Using paleoshoreline and site location modeling in the northern great lakes: Geoarchaeological approaches to prehistoric archaeological survey in the Pictured Rocks National Lakeshore
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Earth, Environmental and Geographical Sciences
Archaeologists commonly utilize spatial technologies to determine the occurrence probability of archaeological sites over large areas. Heavily forested areas of the northern Great Lakes have proven to be especially difficult places to carry out archaeological surveys. In this study, paleoshoreline mapping and site location analysis was used to develop a predictive model to identify likely prehistoric site locations from the Archaic Period in the Pictured Rocks National Lakeshore. Field survey efforts targeted locations where modeling efforts indicated high site probability, discovering 23 new prehistoric sites within this National Lakeshore. Based on associations with Nipissing Phase (mid-Holocene age) paleoshorelines, the presence of distinct lithic artifact technologies, paired with limited radiometric dating, the newly found sites are thought to be Late Archaic in cultural affiliation. Analysis of site settings indicates a preference for lagoon, barrier, and estuarine environments. The application of these spatial technologies demonstrates a targeted yet successful approach to field archaeology with limited field time and expansive areas.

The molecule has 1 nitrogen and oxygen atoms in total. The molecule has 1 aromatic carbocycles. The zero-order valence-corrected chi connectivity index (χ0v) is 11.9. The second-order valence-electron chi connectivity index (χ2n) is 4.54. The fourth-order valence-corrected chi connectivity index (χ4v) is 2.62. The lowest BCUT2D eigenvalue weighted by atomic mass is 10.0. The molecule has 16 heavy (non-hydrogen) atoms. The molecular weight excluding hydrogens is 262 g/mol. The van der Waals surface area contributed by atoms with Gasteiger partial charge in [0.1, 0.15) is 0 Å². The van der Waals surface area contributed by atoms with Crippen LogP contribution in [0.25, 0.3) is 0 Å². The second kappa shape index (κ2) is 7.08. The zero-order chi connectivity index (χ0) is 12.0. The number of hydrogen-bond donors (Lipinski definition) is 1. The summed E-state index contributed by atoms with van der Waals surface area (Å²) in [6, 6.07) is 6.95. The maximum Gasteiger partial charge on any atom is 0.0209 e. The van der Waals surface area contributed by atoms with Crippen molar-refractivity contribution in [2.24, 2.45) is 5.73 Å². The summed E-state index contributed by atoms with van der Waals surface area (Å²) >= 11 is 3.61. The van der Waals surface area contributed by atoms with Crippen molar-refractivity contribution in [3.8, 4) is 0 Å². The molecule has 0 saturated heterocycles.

Legg, R. J., & Anderton, J. B. (2010). Using paleoshoreline and site location modeling in the northern great lakes: Geoarchaeological approaches to prehistoric archaeological survey in the Pictured Rocks National Lakeshore. Geoarchaeology, 25(6), 772–783. https://doi.org/10.1002/gea.20335